Maybe you've spotted the skull-and-film-strip-bones billboards looming around town, heralding the Festivus Film Festival.
Turns out their cheeky menace is a bit of bait and switch. Because Festivus, which opens Thursday evening and runs through Jan.15, has some truly open-hearted emotion programmed into its willfully indie fair.
Take the gem of a short "A Finger, Two Dots Then Me." In it, poet Derrick Brown performs the titular piece in a stripped-down room with some naked light bulbs for props.
Wait, no eye rolling quite yet. Fest co-founder Johnathan McFarlane had his doubts, too. Tim DeMasters, his partner in starting the festival, screened the eight-minute short first.
"Tim said, 'It's a guy reading a poem,' " McFarlane recalls. "My first reaction was, it's not going to work. We need a movie."
Well, work it does — and beautifully. The incandescent film features the former paratrooper riffing on love embodied, eternal, even cosmic. Directors David and Daniel Holechek cut between the poet and images that underscore the human scale and astronomical sweep of his words. "A Finger, Two Dots Then Me" screens as part of the festival's opening-night shorts package.
So does Dan Bush's "Ghost of Old Highways," another evocative film with an experimental bent. Nearly dialogue-free, the dreamlike (or is it nightmarish?) tale is set during the Civil War.
The haunting score comes by way of Lovett, musician Ben Lovett's nom de rock. A Southerner, Lovett not only provided the song that inspired the film, he gives a vigorous physical performance as the man hunted by Union soldiers in this feverish riff on life, death and the in-between. Shot in a verdant North Carolina, "Ghost of Old Highways" is one of those surreal shorts that keeps viewers teasing out its meaning. Why does the man come violently face-to-face with himself again and again? Both shorts play at 8:45 p.m. Thursday at the Bug Theatre
Granted, rating a festival by two of its shortest films is lunacy. Or is it? Each speaks well of Festivus' aim, says McFarlane: to introduce local audiences to filmmakers of passion and vision.
Now in its fifth year, there are signs that Festivus' reputation is growing. There are a few more sold-out shows each year. More attendees are finding their way to the Bug and Oriental theaters in north Denver for the films and the incumbent parties. "We probably had an extra 500 to 600 people over the year before," he estimates.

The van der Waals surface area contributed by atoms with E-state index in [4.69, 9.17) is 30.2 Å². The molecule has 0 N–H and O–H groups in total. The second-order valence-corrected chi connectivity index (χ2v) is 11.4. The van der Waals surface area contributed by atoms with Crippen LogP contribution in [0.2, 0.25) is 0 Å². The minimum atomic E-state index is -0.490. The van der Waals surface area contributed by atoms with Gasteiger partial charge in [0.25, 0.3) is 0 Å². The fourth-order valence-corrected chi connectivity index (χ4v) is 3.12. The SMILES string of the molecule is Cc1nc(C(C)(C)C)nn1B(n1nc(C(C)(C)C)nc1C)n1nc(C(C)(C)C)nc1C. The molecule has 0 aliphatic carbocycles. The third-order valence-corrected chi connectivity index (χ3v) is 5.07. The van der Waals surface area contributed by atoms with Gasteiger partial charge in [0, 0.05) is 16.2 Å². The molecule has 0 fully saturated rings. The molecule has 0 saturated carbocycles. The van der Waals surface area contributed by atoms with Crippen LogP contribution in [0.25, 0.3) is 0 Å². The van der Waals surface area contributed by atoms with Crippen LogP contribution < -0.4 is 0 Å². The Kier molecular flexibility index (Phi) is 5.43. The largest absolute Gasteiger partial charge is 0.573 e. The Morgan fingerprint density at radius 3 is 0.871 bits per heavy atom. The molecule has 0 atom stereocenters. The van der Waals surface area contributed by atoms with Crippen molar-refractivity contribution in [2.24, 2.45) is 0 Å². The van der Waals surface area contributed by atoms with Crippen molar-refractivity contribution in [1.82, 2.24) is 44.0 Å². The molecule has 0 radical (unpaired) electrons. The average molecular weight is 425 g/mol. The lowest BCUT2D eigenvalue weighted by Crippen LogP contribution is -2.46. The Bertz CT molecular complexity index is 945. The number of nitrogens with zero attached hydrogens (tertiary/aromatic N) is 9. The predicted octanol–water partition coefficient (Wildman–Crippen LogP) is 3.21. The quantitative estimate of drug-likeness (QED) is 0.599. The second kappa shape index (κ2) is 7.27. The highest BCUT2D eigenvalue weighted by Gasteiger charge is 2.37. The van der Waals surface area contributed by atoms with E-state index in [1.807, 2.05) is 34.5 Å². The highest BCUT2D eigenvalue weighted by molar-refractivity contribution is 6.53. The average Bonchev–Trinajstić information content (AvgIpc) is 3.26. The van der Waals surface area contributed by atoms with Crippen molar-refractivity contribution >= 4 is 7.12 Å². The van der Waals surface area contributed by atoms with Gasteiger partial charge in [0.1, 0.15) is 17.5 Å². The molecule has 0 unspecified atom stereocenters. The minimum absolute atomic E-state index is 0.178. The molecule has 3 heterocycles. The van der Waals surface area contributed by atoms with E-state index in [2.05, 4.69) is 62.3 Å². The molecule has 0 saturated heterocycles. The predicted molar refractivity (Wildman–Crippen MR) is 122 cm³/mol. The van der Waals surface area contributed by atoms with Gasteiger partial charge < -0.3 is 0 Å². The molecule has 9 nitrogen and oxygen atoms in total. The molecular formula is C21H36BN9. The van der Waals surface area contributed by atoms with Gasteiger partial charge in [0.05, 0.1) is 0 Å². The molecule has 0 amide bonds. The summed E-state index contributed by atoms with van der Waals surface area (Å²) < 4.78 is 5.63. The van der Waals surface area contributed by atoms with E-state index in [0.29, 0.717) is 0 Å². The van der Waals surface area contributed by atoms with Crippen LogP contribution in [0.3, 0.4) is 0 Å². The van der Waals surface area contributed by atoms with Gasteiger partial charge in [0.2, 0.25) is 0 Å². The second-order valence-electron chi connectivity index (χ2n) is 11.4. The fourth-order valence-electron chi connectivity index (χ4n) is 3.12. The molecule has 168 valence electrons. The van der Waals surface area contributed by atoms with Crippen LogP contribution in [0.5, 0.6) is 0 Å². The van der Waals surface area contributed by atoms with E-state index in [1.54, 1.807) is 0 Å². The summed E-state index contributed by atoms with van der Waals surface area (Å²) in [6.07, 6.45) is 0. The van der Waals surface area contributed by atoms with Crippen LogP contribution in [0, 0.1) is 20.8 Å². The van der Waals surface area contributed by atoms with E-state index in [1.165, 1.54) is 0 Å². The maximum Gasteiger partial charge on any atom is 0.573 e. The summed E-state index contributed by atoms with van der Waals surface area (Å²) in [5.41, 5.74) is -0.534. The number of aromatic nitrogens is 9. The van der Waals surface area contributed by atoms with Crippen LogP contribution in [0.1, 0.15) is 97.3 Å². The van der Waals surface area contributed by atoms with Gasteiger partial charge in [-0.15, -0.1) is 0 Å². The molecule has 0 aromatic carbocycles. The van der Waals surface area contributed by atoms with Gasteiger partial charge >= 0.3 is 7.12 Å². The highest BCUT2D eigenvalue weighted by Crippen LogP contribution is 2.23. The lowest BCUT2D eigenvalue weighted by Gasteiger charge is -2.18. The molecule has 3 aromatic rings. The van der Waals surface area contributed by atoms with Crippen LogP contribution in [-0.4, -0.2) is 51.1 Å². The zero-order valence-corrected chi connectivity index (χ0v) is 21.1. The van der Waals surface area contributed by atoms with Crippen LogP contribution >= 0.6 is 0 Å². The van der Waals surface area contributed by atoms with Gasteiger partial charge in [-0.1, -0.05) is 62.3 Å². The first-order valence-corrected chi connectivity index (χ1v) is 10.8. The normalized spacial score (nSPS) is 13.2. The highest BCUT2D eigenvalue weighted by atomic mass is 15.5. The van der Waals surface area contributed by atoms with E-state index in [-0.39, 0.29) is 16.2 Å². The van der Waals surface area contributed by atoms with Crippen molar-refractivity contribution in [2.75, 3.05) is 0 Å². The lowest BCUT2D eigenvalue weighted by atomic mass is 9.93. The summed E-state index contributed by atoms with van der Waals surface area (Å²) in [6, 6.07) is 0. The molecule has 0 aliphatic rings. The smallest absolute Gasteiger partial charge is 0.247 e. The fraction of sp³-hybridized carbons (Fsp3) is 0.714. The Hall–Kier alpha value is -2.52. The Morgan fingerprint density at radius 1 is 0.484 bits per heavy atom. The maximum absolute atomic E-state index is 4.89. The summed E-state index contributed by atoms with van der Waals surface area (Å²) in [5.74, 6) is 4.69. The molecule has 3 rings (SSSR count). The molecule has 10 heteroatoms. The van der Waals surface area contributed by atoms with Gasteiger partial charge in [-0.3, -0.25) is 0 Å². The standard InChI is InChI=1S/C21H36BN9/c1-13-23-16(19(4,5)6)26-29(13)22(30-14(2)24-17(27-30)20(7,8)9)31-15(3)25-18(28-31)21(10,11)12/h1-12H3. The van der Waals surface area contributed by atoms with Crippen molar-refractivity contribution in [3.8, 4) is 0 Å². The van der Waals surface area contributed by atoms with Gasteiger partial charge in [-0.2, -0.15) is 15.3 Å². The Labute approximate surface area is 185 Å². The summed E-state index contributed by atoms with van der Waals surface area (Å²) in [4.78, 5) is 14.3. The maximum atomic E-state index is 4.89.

Sponsors, like energy -drink trendsetter Red Bull, no longer require the hard sell to re-up. A first this year, says McFarlane, was a call from a company wanting to become a sponsor. Popular whiskey Buffalo Trace is signed on to present the fest's Awards Party Blowout (Jan. 14, 10 p.m. at the Blake Street Tavern in LoDo). It seems, Festivus and its sponsors share a sweet spot demographic: 18- to 35-year-olds.
Feature-wise, the festival is screening the comedy mystery "Searching for Sonny." First-time director Andrew Disney's oddly engaging if slight story of friends reunited at their 10th high-school reunion features a cast of the young and the recognizable: Minka Kelly ("Friday Night Lights"), Jason Dohring ("Veronica Mars") and Masi Oka ("Heroes"). "Searching for Sonny," Jan. 15, 8 p.m., Oriental Theater
"Lilith" writer-director Sridhar Reddy has ties to Colorado but is shooting a film in India. He won't be in town for the world premiere of his moody horror flick inspired by Dante, but star Julia Voth will.
Forever dogged by memories of a family tragedy that took place on her birthday, Sarah (Voth) goes out for a birthday celebration. When she drinks a specialty martini called "The Inferno," she winds up in some pretty bad places. We know how she feels. "Lilith," Jan. 15, 3:45 p.m., Oriental Theater
Lisa Kennedy: 303-954-1567 or firstname.lastname@example.org
FESTIVUS FILM FESTIVAL. Denver's micro-indie film festival celebrates its fifth year. Shorts and features screen at the Bug Theatre, 3654 Navajo St., and the Oriental Theater, 4335 W. 44th Ave. Festival pass, $75; Saturday pass $35; Sunday pass $30. Tickets for individual screenings $8. Full schedule and more info: festivusfilmfestival.com